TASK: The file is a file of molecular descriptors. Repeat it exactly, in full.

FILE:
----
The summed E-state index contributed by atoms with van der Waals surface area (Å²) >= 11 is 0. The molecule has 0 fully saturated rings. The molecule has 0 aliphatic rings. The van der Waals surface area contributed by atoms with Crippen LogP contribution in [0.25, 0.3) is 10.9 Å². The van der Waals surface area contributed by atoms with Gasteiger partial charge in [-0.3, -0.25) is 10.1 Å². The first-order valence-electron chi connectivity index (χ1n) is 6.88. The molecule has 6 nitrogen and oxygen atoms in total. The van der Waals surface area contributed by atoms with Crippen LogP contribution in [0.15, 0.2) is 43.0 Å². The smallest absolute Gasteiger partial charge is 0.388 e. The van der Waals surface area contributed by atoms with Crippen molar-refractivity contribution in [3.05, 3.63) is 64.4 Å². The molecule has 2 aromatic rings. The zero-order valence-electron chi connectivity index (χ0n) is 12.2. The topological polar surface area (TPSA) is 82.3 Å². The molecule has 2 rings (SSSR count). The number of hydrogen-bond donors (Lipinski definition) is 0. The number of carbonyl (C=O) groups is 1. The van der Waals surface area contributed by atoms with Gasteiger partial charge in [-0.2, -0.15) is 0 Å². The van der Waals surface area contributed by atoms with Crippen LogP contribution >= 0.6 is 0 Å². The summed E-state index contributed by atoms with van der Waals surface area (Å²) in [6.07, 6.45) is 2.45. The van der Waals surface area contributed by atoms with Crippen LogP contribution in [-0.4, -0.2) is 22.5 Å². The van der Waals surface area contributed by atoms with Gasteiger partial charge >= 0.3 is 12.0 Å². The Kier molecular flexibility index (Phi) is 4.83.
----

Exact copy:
The summed E-state index contributed by atoms with van der Waals surface area (Å²) >= 11 is 0. The molecule has 0 fully saturated rings. The molecule has 0 aliphatic rings. The van der Waals surface area contributed by atoms with Crippen LogP contribution in [0.25, 0.3) is 10.9 Å². The van der Waals surface area contributed by atoms with Gasteiger partial charge in [-0.3, -0.25) is 10.1 Å². The first-order valence-electron chi connectivity index (χ1n) is 6.88. The molecule has 6 nitrogen and oxygen atoms in total. The van der Waals surface area contributed by atoms with Crippen LogP contribution in [0.15, 0.2) is 43.0 Å². The smallest absolute Gasteiger partial charge is 0.388 e. The van der Waals surface area contributed by atoms with Crippen molar-refractivity contribution in [3.05, 3.63) is 64.4 Å². The molecule has 2 aromatic rings. The zero-order valence-electron chi connectivity index (χ0n) is 12.2. The topological polar surface area (TPSA) is 82.3 Å². The molecule has 2 rings (SSSR count). The number of hydrogen-bond donors (Lipinski definition) is 0. The number of carbonyl (C=O) groups is 1. The van der Waals surface area contributed by atoms with Gasteiger partial charge in [-0.2, -0.15) is 0 Å². The van der Waals surface area contributed by atoms with Crippen LogP contribution >= 0.6 is 0 Å². The summed E-state index contributed by atoms with van der Waals surface area (Å²) in [6.07, 6.45) is 2.45. The van der Waals surface area contributed by atoms with Crippen LogP contribution in [-0.4, -0.2) is 22.5 Å². The van der Waals surface area contributed by atoms with Gasteiger partial charge >= 0.3 is 12.0 Å². The Kier molecular flexibility index (Phi) is 4.83.